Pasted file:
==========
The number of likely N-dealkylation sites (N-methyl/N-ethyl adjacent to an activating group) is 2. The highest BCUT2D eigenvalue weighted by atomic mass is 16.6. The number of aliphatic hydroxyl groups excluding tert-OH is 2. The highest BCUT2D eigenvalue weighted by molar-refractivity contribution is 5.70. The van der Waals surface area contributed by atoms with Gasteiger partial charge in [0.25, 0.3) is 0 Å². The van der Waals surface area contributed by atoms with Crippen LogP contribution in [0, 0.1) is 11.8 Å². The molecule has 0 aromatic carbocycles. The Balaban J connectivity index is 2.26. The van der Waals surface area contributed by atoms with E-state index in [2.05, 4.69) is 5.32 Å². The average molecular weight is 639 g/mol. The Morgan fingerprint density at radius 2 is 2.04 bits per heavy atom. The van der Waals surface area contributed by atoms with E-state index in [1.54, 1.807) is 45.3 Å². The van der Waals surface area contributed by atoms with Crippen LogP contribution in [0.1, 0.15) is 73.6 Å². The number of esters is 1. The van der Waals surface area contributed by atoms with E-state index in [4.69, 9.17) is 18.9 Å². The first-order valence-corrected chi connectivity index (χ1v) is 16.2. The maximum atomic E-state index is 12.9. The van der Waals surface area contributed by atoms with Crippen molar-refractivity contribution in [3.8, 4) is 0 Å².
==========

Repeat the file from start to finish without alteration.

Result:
The number of likely N-dealkylation sites (N-methyl/N-ethyl adjacent to an activating group) is 2. The highest BCUT2D eigenvalue weighted by atomic mass is 16.6. The number of aliphatic hydroxyl groups excluding tert-OH is 2. The highest BCUT2D eigenvalue weighted by molar-refractivity contribution is 5.70. The van der Waals surface area contributed by atoms with Gasteiger partial charge in [0.25, 0.3) is 0 Å². The van der Waals surface area contributed by atoms with Crippen LogP contribution in [0, 0.1) is 11.8 Å². The molecule has 0 aromatic carbocycles. The Balaban J connectivity index is 2.26. The van der Waals surface area contributed by atoms with E-state index in [2.05, 4.69) is 5.32 Å². The average molecular weight is 639 g/mol. The Morgan fingerprint density at radius 2 is 2.04 bits per heavy atom. The van der Waals surface area contributed by atoms with E-state index in [1.54, 1.807) is 45.3 Å². The van der Waals surface area contributed by atoms with Crippen LogP contribution in [0.1, 0.15) is 73.6 Å². The number of esters is 1. The van der Waals surface area contributed by atoms with E-state index in [4.69, 9.17) is 18.9 Å². The first-order valence-corrected chi connectivity index (χ1v) is 16.2. The maximum atomic E-state index is 12.9. The van der Waals surface area contributed by atoms with Crippen molar-refractivity contribution in [3.8, 4) is 0 Å².